Motorbiking through Vietnam: a nation at a crossroads

Vietnam is at a crossroads. A country where gleaming megacities in the making are encased in a countryside of cascading rice paddies and hill tribe villages. Neil McQuillian takes a motorbike tour through the Central Highlands and learns about a nation in flux. 

Bump. Our helmets touch gently, groggily when I lean forwards to hear what my driver is shouting.

“Bamboo bridge!” he’s whooping. “Baam. Booo. Bridge!” Long ‘a’, long ‘oo’. Triumphantly short ‘i’.

Too right it’s a bamboo bridge. Fatso – the nickname given to my driver by Mark, boss of Hoi An Motorbike Adventures – has till now been a man of few words. But the hilarity of taking me across this rickety death trap has tickled words out of him.

“You kept that quiet,” I say to Mark at our next pit stop. In the itinerary he’d laid out that morning at the company’s garages on the outskirts of Hoi An ­– a day’s climbing into the Central Highlands, followed by a night spent in a hill tribe’s village – there was zero foreshadowing of perilous dangers. I’d have remembered.

“I never do,” Mark replies with a grin. “Anyway, you’re seeing bamboo bridges less and less these days: there’ll be a concrete one nearby and people don’t maintain the bamboo ones.”

Mark, an Aussie, has been riding about Southeast Asia on motorbikes for decades. And from how he describes Vietnam – “a pre-industrial culture in a post-industrial age” is his oft-repeated summary – this bridge situation is the country in a nutshell.

Since adopting its “doi moi” economic policy in the 1980s, the nation’s wealth has come on leaps and bounds. Or rather, its overall wealth: the rural areas are a different matter.

“See over there.” Mark’s pointing at a boy who stands by a rice paddy, peering down at a phone. “That kid’s probably playing Candy Crush. And over there? That’s a new highway going up. But right there” – Mark indicates an elderly woman with a pole across her shoulders, from which dangle two baskets – “there, you’ve got Grandma carrying rice like she has for the past 800 years.”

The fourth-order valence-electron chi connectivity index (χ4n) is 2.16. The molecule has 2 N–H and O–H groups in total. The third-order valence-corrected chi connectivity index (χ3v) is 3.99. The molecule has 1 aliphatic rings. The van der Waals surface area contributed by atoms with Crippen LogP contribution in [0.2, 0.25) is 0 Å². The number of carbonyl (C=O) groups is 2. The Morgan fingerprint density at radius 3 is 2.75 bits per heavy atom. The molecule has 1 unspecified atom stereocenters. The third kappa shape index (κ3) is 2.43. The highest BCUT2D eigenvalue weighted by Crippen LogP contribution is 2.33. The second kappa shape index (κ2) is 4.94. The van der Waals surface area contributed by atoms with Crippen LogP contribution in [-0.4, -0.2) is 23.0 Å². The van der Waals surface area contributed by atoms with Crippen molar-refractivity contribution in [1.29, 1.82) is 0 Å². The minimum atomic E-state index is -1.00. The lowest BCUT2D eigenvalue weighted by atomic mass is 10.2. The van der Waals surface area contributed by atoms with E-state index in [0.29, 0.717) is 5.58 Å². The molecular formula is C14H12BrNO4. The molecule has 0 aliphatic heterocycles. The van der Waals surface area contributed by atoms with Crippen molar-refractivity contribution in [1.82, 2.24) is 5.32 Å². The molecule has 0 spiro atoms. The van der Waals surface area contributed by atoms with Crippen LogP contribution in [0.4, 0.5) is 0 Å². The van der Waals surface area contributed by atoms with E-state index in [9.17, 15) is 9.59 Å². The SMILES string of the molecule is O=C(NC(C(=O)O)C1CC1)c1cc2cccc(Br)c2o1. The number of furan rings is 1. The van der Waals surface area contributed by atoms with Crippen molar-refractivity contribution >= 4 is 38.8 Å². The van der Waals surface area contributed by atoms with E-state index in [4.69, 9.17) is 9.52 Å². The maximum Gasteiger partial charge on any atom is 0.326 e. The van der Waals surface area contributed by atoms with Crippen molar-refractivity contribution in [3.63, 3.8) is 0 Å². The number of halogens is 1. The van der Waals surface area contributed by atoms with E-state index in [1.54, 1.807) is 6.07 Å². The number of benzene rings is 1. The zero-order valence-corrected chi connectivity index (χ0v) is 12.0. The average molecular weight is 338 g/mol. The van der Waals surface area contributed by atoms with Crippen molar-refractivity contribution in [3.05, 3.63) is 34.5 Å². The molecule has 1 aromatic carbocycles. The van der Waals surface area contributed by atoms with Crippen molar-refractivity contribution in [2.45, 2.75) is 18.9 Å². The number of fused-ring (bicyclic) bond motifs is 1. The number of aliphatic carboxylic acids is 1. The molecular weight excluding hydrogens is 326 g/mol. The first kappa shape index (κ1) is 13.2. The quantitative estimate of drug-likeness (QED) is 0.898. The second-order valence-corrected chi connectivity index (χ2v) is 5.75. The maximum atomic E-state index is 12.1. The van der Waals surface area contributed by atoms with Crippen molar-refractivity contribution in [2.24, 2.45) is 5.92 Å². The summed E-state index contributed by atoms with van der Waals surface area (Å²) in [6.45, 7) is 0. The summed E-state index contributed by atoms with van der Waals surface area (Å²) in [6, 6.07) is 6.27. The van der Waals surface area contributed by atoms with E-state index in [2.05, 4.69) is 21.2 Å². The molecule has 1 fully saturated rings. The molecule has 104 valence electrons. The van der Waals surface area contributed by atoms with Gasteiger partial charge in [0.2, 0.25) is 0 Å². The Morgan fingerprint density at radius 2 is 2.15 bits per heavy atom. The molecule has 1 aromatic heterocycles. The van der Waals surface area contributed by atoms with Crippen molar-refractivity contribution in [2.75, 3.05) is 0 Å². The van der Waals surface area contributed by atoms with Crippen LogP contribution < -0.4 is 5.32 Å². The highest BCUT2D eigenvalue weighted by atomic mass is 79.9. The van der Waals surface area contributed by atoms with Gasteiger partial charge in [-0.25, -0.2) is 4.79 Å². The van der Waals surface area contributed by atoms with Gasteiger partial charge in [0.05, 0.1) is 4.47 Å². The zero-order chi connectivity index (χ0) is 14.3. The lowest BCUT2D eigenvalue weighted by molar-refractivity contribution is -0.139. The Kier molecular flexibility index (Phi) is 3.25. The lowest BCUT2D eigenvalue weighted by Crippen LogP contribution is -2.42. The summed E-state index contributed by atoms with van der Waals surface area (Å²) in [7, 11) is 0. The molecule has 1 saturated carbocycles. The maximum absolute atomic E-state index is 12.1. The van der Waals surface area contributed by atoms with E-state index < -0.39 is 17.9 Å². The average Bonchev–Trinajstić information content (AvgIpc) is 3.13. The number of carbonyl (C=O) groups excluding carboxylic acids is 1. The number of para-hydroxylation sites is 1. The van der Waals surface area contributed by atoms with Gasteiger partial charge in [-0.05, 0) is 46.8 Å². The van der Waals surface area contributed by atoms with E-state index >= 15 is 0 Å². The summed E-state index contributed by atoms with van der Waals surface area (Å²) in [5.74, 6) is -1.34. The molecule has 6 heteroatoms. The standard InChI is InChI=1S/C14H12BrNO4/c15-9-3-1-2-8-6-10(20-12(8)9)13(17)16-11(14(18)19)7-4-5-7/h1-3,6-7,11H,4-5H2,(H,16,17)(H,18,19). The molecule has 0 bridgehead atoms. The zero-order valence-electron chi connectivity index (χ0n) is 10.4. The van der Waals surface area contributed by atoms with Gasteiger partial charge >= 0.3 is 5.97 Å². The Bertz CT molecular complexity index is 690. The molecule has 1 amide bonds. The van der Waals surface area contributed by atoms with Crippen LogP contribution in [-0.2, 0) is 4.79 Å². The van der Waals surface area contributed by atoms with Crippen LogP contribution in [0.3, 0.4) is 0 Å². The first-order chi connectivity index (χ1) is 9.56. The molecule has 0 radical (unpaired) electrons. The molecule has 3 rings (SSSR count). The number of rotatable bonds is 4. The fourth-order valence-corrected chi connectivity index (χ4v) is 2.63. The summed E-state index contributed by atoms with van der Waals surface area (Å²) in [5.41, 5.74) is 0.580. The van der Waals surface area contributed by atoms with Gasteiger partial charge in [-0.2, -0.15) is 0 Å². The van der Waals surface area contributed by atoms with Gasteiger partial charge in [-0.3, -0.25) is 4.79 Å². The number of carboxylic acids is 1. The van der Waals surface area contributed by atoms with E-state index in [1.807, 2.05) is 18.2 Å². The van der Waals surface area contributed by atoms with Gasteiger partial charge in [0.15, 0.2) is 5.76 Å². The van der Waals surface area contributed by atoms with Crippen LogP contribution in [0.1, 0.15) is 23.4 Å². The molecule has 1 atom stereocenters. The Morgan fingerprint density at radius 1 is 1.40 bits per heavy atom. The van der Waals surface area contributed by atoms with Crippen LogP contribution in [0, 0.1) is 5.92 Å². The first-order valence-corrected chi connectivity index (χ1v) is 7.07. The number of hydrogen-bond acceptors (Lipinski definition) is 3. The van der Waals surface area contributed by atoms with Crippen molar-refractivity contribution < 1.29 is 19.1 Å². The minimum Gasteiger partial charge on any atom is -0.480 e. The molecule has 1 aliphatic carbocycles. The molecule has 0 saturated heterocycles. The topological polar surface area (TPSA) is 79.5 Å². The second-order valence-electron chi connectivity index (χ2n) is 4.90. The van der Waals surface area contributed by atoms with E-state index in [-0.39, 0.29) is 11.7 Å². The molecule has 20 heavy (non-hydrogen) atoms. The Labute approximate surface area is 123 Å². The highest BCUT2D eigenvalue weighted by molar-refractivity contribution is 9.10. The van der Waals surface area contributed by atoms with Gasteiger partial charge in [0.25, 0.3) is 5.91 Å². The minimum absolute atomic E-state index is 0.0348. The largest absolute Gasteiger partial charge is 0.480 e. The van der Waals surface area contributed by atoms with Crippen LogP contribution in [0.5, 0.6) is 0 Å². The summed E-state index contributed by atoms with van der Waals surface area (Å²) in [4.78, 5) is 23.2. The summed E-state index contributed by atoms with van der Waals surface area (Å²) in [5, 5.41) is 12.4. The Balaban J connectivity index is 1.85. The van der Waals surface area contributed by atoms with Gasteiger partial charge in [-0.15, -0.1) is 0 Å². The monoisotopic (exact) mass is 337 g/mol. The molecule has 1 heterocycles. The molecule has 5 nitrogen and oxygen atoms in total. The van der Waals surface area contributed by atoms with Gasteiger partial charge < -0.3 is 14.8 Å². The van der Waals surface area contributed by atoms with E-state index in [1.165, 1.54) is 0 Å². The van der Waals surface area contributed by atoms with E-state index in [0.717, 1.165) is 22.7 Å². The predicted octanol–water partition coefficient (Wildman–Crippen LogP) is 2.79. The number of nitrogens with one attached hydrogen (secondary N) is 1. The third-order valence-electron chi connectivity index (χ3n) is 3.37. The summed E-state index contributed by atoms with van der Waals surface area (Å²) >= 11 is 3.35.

If the country is hurtling forwards into a prosperous future, it appears to be hurtling forwards over bamboo bridges.

And you don’t get much more pre-industrial than a shelf of skulls. An early stop on our journey sees us drop by the home of Mark’s friend, Y Kông, an elder of the Cơ Tu ethnicity. The Cơ Tu are one of the approximately 54 ethnicities in Vietnam, a fact that puts it up there amongst the world’s most diverse countries. Y Kông commanded all the ethnic minority tribes fighting for the north in southern Vietnam during the Vietnam War (or American War, as it’s known here) – service to his country that throws into shameful relief some of the treatment doled out to ethnic minorities by Hanoi.

If the country is hurtling forwards into a prosperous future, it appears to be hurtling forwards over bamboo bridges.

Y Kông is not actually in this afternoon, but Mark has prior permission to show people round this home-cum-museum – it’s all part of the elder’s mission to keep his people’s culture alive. And it’s some culture. “The Cơ Tu have a psychedelic wine.” Mark explains as I gaze at the macabre bone-covered shelf (which includes the skull of a jungle buffalo, an animal hunted to extinction by the French, Vietnam’s former lords). “You drink it and a female comes to you in your dreams and tells you where to hunt. So then you go out and bring back the prize – unless it’s a tiger, which you’d eat on the spot.”